Weighing up Holyrood's checks and balances

The Scottish Parliament's powers are evolvingThe Scottish Parliament's powers are evolving
The Scottish Parliament's powers are evolving
As the power of the Scottish Parliament increases, so too does the need for improved governance, says Jeremy Peat

The new Scottish Parliament has been in existence now for over 17 years. Just as its powers are evolving and expanding as devolution continues, so the “checks and balances” on that Parliament and, via Parliament, on the Scottish Government have to develop as one critical means of encouraging sound decision-making.

This priority for improved governance increases along with the extent of Parliament’s devolved powers. Indeed, this priority is particularly apparent now so far as economic and financial policies and programmes are concerned. While these matters are always of significant importance to all in Scotland, we are now entering a period when the growth in Scotland’s tax revenues, critical to the enablement of economic and social priorities, will be dependent upon not just some obscure formula laid down from afar, but specifically upon Scotland’s economic performance.

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If our output grows more rapidly than the rest of the UK then our revenues will in turn grow faster. That will permit a wider range of policy options; with prospects of benefits for all. However, if our output growth underperforms the rest of the UK, as has been the case in recent years, then the obverse will be true, bringing risks for us all. Given the importance of these issues last month the Royal Society of Edinburgh (RSE) came together with the David Hume Institute and the University of Strathclyde’s International Public Policy Institute to organise a major conference on governance – entitled Minding Scotland’s Money. The conference was very well attended, by leading decision-makers, and was addressed by the key people engaged with the provision of those checks and balances. Papers from the conference are now available on the websites of the three organisations involved.

Good governance comes from a diverse range of sources. The Parliament itself and its committees have to provide a vital element of economic governance. Sir Paul Grice, Principal Clerk to the Parliament since its establishment, made abundantly clear the importance he attaches to this topic, along with his desire to see rigorous, objective, non-partisan and informed assessment of government policies by strengthened committees and the Parliament as a whole. His understanding of the critical nature of governance, especially in a unicameral parliament, was echoed and reinforced by Caroline Gardner, Scotland’s Auditor General. Audit Scotland, under Caroline’s steadfast watch, is the critical external and official critic of Parliament and its policies and programmes. Their essential role is to be fiercely independent in scrutiny of policies, programmes and decision-making; and to be transparent in their critique. I strongly commend the papers by Grice and Gardner, and those present were much reassured by their understanding and clearly stated determination to provide the required oversight.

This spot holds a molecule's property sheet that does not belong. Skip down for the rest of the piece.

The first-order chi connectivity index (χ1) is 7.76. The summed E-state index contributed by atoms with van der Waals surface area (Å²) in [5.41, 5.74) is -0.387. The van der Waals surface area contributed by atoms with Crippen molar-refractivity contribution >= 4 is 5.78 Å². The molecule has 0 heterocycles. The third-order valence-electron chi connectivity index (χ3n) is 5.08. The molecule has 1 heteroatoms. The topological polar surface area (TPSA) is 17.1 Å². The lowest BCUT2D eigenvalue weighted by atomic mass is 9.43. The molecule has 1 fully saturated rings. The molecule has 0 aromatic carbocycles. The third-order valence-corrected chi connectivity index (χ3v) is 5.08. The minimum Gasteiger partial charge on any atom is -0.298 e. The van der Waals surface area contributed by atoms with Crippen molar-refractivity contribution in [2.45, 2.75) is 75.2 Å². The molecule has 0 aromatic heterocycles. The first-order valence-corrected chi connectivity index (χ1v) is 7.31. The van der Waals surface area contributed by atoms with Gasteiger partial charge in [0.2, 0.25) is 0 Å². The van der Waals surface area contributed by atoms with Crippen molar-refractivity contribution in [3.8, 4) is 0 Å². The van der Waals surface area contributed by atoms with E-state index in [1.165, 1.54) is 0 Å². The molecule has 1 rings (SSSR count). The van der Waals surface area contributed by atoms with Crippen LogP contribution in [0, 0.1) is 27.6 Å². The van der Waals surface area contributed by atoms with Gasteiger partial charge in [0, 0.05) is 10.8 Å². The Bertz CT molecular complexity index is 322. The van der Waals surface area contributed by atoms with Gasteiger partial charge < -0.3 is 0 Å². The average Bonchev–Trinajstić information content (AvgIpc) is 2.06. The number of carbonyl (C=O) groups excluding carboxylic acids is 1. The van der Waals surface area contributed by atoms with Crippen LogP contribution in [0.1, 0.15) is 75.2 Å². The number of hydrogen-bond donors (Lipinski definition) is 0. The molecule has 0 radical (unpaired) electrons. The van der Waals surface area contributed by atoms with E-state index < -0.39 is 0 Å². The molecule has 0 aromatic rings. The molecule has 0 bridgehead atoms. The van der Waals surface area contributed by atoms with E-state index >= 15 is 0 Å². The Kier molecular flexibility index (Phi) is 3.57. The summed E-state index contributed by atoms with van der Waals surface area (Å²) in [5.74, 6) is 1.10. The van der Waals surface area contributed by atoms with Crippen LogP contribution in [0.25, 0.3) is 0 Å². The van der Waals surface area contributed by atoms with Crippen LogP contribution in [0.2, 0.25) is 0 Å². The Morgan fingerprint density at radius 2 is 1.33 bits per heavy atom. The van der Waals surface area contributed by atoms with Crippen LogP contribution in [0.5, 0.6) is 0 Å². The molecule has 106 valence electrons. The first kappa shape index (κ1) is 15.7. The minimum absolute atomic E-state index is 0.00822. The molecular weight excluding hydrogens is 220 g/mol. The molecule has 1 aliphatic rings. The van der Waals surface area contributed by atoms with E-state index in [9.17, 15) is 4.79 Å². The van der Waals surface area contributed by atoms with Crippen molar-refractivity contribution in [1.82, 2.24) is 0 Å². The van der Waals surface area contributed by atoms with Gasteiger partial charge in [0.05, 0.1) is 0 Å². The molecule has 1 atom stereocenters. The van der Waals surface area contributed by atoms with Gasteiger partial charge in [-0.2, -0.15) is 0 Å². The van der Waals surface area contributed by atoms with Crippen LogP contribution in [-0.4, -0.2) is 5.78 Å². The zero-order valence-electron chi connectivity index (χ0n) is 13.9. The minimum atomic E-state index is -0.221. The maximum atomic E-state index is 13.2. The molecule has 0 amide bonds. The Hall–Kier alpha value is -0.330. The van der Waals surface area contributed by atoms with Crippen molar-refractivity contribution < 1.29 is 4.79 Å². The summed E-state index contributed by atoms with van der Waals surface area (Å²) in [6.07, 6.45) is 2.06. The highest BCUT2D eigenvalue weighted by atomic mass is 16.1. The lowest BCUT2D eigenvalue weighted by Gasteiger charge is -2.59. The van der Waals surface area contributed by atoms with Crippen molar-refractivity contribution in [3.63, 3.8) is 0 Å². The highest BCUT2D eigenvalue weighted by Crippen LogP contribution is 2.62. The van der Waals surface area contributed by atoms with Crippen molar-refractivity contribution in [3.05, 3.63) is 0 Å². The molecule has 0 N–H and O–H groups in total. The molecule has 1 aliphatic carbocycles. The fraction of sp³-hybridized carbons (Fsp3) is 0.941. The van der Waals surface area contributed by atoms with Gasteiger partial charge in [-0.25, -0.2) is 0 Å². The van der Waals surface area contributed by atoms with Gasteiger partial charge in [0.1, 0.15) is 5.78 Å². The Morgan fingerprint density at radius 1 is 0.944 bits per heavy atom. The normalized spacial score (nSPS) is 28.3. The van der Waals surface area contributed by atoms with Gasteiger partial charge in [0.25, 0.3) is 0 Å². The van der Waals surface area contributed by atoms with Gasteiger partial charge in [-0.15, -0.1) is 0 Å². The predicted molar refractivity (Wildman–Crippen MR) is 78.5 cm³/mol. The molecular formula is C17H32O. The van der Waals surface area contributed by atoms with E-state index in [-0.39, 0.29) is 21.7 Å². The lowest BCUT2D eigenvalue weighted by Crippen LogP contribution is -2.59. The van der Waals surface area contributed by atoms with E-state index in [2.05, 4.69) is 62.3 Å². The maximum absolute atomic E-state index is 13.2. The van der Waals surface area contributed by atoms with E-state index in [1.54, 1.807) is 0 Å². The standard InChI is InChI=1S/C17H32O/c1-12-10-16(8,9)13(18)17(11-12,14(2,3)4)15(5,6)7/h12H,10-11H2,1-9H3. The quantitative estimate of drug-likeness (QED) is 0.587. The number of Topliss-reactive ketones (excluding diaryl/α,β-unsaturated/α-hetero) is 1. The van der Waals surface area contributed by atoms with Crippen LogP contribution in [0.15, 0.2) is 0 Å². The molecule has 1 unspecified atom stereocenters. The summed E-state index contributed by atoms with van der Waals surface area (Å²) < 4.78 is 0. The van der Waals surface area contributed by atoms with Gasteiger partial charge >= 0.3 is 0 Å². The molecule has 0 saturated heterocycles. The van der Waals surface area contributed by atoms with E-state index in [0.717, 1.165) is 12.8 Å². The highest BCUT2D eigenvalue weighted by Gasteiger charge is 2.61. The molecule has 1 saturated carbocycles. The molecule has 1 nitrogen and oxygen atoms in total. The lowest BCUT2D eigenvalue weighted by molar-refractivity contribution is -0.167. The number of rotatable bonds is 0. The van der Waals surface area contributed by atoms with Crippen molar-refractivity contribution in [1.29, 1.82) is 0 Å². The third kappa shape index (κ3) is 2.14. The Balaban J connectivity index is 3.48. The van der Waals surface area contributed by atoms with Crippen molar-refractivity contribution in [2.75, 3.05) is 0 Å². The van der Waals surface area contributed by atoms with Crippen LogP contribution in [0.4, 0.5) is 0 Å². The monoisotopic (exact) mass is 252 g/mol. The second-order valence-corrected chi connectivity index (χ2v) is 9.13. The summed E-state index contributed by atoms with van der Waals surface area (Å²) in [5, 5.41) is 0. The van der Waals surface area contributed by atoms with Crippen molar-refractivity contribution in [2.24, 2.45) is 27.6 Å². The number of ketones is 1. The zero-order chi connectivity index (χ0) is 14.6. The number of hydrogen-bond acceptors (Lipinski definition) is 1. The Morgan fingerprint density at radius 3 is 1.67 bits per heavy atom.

Another official group critical to the exercise of governance is Scotland’s Independent Fiscal Commission – our evolving equivalent of the UK’s Office for Budget Responsibility. The Commission has had a stuttering start, with concerns regarding its true independence, the limited breadth of its role and the scant resources at its disposal. But there have been major improvements. No longer can Commission members also sit on the First Minister’s Council of Economic Advisers, thereby running real risks of conflicts of interest. The Commission will soon make the forecasts upon which Government budgets have to be based – rather than being no more than commentators. And there is every indication that they will be well-resourced and therefore able to undertake the complex but vital forecasting work needed to fulfil their role. There is scope for further change – for example they should be required to access the sustainability of Government’s finances – but they are well set to play a key role in economic and financial governance in the years ahead.

Some checks and balances have to be external and wholly independent – albeit constructive and informed. Here the RSE will continue to play a key role – building upon its strong reputation and excellent track record in contributions to the Holyrood debate. As will others. At the conference we heard both from the Director of the UK’s Institute for Fiscal Studies, an exemplar of an influential, external, commentator and the new Director of the Fraser of Allander Institute at Strathclyde, which is being built up in order to undertake a major role within Scotland. Their input will be much welcomed.

Governance is improving and will improve further. To me this is a necessary condition for good decision-making and good decision-making is a necessary condition for a strong Scottish economy and prosperity for all.

Professor Jeremy Peat is a Fellow of the Royal Society of Edinburgh and a Visiting Professor at the University of Strathclyde International Public Policy Institute